Stirr'd by a painted beauty to his verse,
Who heaven itfelf for ornament doth ufe,
fair with his fair doth rehearse :
Making a compliment of proud compare
With fun and moon, with earth and fea's rich gems;
With April's firft-born flowers, and all things rare,
That heaven's air, in this huge rondure hems.
O! let me, true in love, but truly write,
And then believe me, my love is as fair
As any mother's child, tho' not fo bright
As thofe gold candles fix'd in heaven's air.
Let them fay more, that like of hearfay well;
I will not praife, that purpose not to fell.
As an unperfect actor on the ftage,
Who with his fear is put befides his part;
Or fome fierce thing replete with too much rage, Whose strength abundant weakens his own heart: So I, for fear of truft, forgot to say
The perfect ceremony of love's right,
And in mine own love's ftrength feem to decay,
O'ercharg'd with burden of mine own love's might.
O! let my looks be then the eloquence,
And dumb prefagers of my speaking breast;
Who plead for love, and look for recompence,
More than that tongue that more hath more exprest.
O learn to read what filent love hath writ!
To hear with eyes belongs to love's fine wit.
My glass fhall not perfuade me I am old,
So long as youth and thou art of one date;
But when in thee time's forrows I behold,
Then look I death my days fhould expiate.
For all that beauty, that doth cover thee,
Is but the feemly raiment of my heart,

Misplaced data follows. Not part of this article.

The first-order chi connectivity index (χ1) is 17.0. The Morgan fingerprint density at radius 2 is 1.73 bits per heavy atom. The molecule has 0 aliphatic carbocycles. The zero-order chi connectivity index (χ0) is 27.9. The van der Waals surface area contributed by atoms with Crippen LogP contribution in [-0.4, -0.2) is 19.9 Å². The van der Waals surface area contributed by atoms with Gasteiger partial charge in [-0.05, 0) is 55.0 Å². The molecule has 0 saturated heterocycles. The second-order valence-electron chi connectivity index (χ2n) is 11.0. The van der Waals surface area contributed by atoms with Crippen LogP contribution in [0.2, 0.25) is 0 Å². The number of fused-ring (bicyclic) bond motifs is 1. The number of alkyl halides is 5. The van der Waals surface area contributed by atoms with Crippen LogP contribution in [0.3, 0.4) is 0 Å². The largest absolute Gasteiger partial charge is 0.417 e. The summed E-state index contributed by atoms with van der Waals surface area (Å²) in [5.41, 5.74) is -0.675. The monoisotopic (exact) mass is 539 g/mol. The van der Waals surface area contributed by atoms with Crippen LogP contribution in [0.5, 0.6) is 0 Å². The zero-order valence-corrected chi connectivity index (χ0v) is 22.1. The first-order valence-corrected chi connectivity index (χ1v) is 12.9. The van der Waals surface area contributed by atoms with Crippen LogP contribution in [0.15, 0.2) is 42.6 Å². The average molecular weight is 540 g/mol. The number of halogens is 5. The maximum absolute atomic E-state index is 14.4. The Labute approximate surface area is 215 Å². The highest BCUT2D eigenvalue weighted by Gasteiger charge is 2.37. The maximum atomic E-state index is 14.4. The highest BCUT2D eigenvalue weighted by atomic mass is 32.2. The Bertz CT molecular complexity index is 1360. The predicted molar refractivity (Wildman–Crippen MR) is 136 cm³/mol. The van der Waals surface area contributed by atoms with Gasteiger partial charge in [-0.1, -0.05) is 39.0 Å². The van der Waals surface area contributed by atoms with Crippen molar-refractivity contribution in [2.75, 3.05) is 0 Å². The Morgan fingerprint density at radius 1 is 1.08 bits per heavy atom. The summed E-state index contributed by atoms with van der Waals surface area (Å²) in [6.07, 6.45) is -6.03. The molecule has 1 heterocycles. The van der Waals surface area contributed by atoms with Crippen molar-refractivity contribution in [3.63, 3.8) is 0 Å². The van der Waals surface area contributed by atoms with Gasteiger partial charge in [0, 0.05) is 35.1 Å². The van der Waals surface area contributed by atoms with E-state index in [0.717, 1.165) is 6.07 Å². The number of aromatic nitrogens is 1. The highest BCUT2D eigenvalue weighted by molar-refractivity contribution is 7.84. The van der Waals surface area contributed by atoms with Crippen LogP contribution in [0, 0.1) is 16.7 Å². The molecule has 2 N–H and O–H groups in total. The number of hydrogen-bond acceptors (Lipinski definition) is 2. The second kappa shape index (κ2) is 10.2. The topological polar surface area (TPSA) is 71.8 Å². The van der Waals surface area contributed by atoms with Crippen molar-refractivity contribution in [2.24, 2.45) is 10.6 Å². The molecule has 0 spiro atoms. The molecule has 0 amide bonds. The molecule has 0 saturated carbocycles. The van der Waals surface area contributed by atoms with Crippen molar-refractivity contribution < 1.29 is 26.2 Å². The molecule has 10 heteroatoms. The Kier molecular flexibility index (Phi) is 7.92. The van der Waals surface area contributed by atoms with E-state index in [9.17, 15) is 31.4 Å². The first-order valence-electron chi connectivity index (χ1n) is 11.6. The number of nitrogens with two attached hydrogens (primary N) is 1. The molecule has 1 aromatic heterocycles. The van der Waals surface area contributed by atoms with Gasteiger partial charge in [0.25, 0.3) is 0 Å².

Which in thy breaft doth live, as thine in me,
How can I then be elder than thou art?
O therefore, love! be of thyfelf fo wary,
As I not for myself, but for thee, will,
Bearing thy heart, which I will keep fo chary,
As tender nurse her babe from faring ill.
Prefume not on thy heart, when mine is flain;
Thou gav'ft me thine, not to give back again.
Sweet Cytherea, fitting by a brook,
With young Adonis, lovely fresh and green,
Did court the lad with many a lovely look,
Such looks as none could look but beauty's queen.
She told him ftories, to delight his ears;
She fhow'd him favours, to allure his eye;
To win his heart, fhe touch't him here and there;
Touches fo foft, ftill conquer chastity.
But whether unripe years did want conceit,
Or the refus'd to take her figur'd proffer,
The tender nibbler wou'd not touch the bait,
But fmile and jeft at every gentle offer.
Then fell fhe on her back, fair queen, and toward,
He rose and ran away; ah! fool too froward.
If love make me forfworn, how fhall I fwear to love? O! never faith cou'd hold, if not to beauty vow'd : Tho' to myself forfworn, to thee I'll conftant prove. Thofe thoughts to me like oaks, to thee like ofiers bow'd Study his byas leaves, and makes his book thine eyes, Where all thofe pleasures live,that art can comprehend. If knowledge be the mark, to know thee fhall fuffice: Well learned is that tongue, that well can thee commend!
All ignorant that foul, that fees thee without wonder, Which is to me fome praife, that I thy parts admire : Thine eye fove's lightning feems, thy voice, his dreadful thunder,
Which (not to anger bent) is mufick and sweet fire. Celeftial as thou art, O! do not love that wrong! To fing heaven's praise with such an earthly tongue.
A woman's face, with nature's own hand painted, Haft thou the mafter, miftrefs of my paffion;